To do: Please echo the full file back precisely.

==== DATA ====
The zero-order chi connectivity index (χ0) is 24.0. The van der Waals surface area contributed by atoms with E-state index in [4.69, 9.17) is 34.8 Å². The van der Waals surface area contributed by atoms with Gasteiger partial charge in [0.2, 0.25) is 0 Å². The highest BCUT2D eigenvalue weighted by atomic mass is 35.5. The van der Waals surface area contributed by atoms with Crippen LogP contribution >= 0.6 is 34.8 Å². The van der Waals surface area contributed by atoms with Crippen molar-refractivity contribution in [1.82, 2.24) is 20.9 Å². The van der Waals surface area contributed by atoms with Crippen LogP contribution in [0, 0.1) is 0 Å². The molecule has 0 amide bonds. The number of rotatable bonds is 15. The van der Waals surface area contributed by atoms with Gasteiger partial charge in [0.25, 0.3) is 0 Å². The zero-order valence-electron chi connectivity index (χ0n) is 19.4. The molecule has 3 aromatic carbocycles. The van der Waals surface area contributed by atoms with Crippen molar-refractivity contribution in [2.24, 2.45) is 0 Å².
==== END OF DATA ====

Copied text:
The zero-order chi connectivity index (χ0) is 24.0. The van der Waals surface area contributed by atoms with E-state index in [4.69, 9.17) is 34.8 Å². The van der Waals surface area contributed by atoms with Gasteiger partial charge in [0.2, 0.25) is 0 Å². The highest BCUT2D eigenvalue weighted by atomic mass is 35.5. The van der Waals surface area contributed by atoms with Crippen LogP contribution >= 0.6 is 34.8 Å². The van der Waals surface area contributed by atoms with Crippen molar-refractivity contribution in [1.82, 2.24) is 20.9 Å². The van der Waals surface area contributed by atoms with Crippen LogP contribution in [0, 0.1) is 0 Å². The molecule has 0 amide bonds. The number of rotatable bonds is 15. The van der Waals surface area contributed by atoms with Gasteiger partial charge in [0.25, 0.3) is 0 Å². The zero-order valence-electron chi connectivity index (χ0n) is 19.4. The molecule has 3 aromatic carbocycles. The van der Waals surface area contributed by atoms with Crippen molar-refractivity contribution in [2.24, 2.45) is 0 Å².